“Give a man a fish, and you feed him for a day. Teach a man to fish, and you feed him for a lifetime.”
This quote does an apt job in summarizing the fierce battle in the 2019 general election between two biggest national parties in India, the Congress, and the BJP. On one side of the spectrum stand Rahul Gandhi and the Congress with their Nyuntam Aay Yojana, or NYAY on the other side Narendra Modi and the BJP stand with their agenda of bringing a large part of the population out of poverty by driving growth in industry and development.
NYAY, which promises to provide Rs 72,000 annually or a flat, uniform amount of Rs 6,000 per month to the poorest Indian families, has been called out by many as just an ‘electoral gimmick’. NYAY targets the poorest 20 percent of Indians, or about five crore families. However, NYAY with its overtly socialist overtones is believed to be a huge burden of Indian economy if implemented.
Congress party has always believed in dole-out based politics. By providing handouts to the masses, the Congress party created a modern feudal system where the subjects had to depend on the state for maintaining subsistence level. However, the dole-out based politics ensured that the masses would never develop self-sufficiency and thus would be dependent on the state for subsistence. This model perpetuated poverty and ensured a solid vote-bank for the Congress party.
This excerpt from an interview published in Firstpost also points toward the shortcomings in Congress’ campaign to propagate its NYAY scheme. The following is an interaction of the journalist with various people on the ground.
“We do not have TV,” said Sasikala(villager). “How would we know what Congress has promised? Can you please tell us the details?”
I(journalist) give the brief outline. “How would they arrange for so much money?” she immediately asked.
“The Congress has not divulged details,” I told her.
She(Sasikala) shrugged her shoulders.
This interview with common folk is just one of the many instances where people are either unaware of NYAY or have reservations about its execution. In short, the NYAY scheme has failed to resonate with the voters.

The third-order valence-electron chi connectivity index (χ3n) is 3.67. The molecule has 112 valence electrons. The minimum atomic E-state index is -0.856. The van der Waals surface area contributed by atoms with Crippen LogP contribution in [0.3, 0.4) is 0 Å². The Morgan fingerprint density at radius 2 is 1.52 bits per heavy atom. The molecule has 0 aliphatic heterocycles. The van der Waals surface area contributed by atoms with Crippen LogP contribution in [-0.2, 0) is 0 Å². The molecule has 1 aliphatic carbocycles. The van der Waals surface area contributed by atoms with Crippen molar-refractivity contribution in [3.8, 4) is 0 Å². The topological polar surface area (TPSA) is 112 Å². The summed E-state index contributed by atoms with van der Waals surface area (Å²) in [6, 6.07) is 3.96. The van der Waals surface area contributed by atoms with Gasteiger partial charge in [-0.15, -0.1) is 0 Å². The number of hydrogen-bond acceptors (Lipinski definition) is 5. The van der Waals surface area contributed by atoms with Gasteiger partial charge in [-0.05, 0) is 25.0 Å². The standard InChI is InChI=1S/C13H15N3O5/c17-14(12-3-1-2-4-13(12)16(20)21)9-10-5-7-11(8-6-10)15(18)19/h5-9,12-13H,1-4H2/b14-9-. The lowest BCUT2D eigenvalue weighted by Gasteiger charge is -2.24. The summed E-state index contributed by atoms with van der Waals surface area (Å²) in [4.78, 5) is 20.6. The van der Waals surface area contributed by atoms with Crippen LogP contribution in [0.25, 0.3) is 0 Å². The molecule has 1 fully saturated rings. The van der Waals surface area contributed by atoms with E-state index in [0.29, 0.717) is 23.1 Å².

The reservations of citizens are correctly placed. The Congress for a large part of its rule in India has been banking on the slogan to remove poverty and has been perpetually misleading the poorest sections in India into supporting their political ambitions. NYAY scheme also reeks of the same intentions. The 2014 general elections saw Congress being reduced to its lowest tally of just 44 seats in Lok Sabha and the current general election has also been forcing Congress into indulging in desperate tactics.
NYAY fails to connect with the aspirational voters who have moved beyond ‘Roti, Kapda and Makan’ and looking for better opportunities and for this they want self-sufficiency not dependence on state hand-outs.
Congress has been called out multiple times for their appeasing promises either to the minority groups or the economically weaker sections of the society. However, the middle class is left behind to feel the burn of these poll gimmicks.
Economist Abhijit Banerjee, the brain behind Congress’ NYAY scheme had admitted that the taxes on the middle class would be increased to fund the scheme. In an interview with Rahul Shivshankar of Times Now he categorically said, “No NYAY without tax increase.” Indicating towards a tax increase to fuel agenda driven electoral promises is sure not to go down well with the middle class.
Congress’ hasty decision to introduce NYAY in the campaign and the colossal failure to justify the scheme only adds links to the long chain of shortcomings in the Congress’ campaign for the 2019 general election. NYAY is also believed to ultimately lead to inefficiency in the workforce by giving a provision for assured income without any labor provisions. Congress’ lackluster attitude to clarify the scheme only substantiates the claims that NYAY is just meant to be an electoral gimmick with no sound basis or practicality of implementation.